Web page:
The goal of today’s column is provide an opening statement and then to invite short contributions (200 words or less) from our international colleagues around the world as to why “Plan A” is not working in the transport sector of our cities.
Why is this? The response almost always given is that there is not enough money for doing it right. For my part I have serious doubts about this.
We would like to see if by putting our heads together on this here in this forum we can together usefully pinpoint and question some of the broadly shared preconditions of policy and practice in the sector, not in order to criticize or cast blame but rather to see if through our collective efforts we can help come up with some positive ideas for near-term improvement.
A bit of first background to get us started:
Any fair-minded person who looks around the streets of our cities as things stand here halfway through 2009 has to be struck by the fact that our transportation arrangements are in very rough shape in almost all cities worldwide .
This is not to say that there are not many people, programs, groups and institutions out there trying very hard to do better. It is just that the bottom line, whether functional, economic, environmental, or social, is highly problematic and actually crumbling in almost all cases. This is highly troubling, especially because there are in fact many things that we can do in order to improve performance in many places and at many levels.
What can we do to work our way out of this situation? Well what about starting by taking a few steps back (yes, that is right, back!) in order to see if we can spot some basic patterns here, the idea being that once we have this in view we may be able to put our fingers on a couple of key pressure points that may permit us to reverse some of these downward trends.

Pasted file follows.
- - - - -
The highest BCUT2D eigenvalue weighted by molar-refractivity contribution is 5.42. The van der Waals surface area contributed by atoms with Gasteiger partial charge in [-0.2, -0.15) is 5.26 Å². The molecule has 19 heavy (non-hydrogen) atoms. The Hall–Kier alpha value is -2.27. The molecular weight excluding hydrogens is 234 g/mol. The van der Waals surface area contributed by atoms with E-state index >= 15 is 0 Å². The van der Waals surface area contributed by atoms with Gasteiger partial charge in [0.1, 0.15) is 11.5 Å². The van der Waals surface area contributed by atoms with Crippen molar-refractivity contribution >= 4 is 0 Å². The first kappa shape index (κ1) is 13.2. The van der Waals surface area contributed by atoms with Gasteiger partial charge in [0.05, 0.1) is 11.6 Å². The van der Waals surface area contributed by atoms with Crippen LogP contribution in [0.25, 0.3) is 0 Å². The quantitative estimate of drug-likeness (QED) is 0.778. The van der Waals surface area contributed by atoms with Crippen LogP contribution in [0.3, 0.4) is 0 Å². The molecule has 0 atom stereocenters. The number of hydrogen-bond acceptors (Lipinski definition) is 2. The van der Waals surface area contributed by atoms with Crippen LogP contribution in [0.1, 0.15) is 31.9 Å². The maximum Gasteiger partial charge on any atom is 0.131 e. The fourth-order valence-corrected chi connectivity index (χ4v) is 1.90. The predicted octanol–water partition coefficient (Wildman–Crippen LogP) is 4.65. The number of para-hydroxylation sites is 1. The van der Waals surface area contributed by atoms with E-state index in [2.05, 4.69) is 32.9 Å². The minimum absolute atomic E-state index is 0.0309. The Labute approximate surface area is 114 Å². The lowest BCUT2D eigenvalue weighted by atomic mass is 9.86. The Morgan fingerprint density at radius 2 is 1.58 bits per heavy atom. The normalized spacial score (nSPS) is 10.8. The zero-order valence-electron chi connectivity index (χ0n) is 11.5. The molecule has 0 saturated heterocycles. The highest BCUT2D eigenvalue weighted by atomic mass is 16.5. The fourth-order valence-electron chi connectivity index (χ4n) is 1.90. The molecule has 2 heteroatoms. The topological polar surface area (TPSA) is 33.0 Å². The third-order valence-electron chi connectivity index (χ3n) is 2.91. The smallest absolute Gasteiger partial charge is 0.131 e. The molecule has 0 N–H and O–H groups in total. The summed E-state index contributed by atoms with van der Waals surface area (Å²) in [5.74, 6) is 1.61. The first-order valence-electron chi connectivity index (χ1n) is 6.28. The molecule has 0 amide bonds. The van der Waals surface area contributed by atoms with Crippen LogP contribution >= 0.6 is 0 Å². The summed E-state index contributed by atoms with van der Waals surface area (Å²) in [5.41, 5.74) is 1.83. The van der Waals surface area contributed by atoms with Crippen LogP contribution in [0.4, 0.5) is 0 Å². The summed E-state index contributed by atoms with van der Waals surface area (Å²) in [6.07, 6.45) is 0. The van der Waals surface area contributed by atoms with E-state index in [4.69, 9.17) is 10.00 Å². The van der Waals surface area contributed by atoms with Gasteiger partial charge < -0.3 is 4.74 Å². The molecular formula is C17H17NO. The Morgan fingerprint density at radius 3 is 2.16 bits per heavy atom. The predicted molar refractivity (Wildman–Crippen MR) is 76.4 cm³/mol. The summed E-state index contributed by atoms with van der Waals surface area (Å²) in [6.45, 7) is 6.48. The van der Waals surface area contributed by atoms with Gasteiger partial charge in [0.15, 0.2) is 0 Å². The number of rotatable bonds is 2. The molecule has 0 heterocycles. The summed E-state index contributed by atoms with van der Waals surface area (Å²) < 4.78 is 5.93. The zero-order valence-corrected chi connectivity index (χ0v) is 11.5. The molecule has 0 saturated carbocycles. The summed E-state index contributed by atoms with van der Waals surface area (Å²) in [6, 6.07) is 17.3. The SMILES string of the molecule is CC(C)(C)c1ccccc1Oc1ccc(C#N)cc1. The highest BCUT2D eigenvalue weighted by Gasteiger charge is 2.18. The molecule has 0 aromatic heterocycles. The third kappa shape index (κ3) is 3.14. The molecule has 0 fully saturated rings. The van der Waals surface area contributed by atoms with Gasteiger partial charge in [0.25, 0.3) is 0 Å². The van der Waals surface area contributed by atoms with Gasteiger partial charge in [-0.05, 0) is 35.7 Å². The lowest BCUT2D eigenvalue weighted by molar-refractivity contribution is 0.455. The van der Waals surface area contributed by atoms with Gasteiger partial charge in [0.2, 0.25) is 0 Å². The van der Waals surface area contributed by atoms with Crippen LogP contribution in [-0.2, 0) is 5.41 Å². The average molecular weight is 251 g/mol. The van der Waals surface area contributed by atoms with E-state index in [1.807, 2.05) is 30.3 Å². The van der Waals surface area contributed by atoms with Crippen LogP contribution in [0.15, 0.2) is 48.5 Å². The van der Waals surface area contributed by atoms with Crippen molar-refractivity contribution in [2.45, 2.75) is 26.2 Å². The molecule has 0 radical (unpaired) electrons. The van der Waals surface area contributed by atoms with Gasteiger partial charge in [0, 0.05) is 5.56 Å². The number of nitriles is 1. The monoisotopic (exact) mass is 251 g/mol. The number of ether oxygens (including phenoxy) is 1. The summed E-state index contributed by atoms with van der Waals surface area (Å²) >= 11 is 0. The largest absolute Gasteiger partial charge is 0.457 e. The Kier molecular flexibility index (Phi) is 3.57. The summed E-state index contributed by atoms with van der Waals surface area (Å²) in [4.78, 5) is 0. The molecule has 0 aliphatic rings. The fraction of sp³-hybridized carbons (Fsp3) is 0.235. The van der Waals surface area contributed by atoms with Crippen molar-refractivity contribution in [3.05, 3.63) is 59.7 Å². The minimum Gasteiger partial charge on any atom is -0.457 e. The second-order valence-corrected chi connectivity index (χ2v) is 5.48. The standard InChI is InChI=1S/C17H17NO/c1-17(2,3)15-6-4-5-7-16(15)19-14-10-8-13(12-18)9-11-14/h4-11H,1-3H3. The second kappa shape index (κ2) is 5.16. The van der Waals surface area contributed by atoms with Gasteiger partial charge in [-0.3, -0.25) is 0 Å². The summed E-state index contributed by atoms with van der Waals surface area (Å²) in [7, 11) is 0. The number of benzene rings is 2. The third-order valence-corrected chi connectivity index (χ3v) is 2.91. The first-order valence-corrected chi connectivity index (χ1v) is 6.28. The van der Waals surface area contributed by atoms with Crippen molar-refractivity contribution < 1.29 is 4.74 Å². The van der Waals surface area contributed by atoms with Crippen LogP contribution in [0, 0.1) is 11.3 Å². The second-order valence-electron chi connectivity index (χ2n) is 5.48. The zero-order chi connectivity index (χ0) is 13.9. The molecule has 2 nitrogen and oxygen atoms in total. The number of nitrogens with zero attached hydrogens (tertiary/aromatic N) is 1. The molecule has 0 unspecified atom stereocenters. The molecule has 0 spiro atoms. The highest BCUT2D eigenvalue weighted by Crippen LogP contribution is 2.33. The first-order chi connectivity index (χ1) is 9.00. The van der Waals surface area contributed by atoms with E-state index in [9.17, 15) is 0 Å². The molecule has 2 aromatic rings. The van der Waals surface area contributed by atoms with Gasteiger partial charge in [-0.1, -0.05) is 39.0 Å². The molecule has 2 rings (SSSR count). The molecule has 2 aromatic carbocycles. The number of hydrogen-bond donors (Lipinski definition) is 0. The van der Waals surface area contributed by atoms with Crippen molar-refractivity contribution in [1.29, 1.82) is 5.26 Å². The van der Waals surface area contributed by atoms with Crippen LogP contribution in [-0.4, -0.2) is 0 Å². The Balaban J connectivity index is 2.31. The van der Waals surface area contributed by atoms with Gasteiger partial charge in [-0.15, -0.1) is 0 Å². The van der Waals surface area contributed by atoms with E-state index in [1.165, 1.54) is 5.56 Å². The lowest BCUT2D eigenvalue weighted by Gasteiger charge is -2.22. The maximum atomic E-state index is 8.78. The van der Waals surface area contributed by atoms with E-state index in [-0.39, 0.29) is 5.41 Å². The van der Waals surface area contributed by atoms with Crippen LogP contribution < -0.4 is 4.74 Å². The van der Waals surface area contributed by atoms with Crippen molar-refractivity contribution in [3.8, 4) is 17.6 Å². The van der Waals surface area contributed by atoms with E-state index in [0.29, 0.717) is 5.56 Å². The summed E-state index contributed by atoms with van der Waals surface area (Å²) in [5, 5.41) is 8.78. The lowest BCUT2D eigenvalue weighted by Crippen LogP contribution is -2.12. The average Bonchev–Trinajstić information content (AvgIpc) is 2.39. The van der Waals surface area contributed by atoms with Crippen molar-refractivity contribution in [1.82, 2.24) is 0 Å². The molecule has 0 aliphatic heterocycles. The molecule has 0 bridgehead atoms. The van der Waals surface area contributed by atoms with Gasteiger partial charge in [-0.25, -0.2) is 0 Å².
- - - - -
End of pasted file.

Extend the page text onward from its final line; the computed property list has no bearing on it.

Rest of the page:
Primary building blocks of Plan A dysfunctionality: The first is surely the fact that we are so busy trying to put details after detail right that we do not recognize that there is de facto something like “Plan A” going on at all — which, if we did get this message, would almost automatically lead us to start to think about something else . . . Call it “Plan B”.
Plan A is in almost all cases a pure example of “in the box” “problem-solving”. To the innocent-eyed outsider it appears to be a clear case of surrender to the trends and the conditions which create them. Here are couple things which strike this observer about Plan A:
* It is overwhelmingly inertial, i.e. in most areas it accepts trends and constraints rather than challenging them directly.
* Focuses largely on infrastructure.
* Treats supply as if that were the main key.
* Broadly accepts existing institutional arrangements.
* Consistently ignorant of, or alternatively fails to give full scope to, the critical externalities.
* More concerned with products than services.
* Weak on people in all their varieties of conditions and needs.
* Offers abundant excellent explanations as to why anything more far-reaching, radical, and eventually powerful is not possible.
In a next article in this series I propose to get these issues in more detail. But for now let me be leave the word to you and invite your comments and suggestions.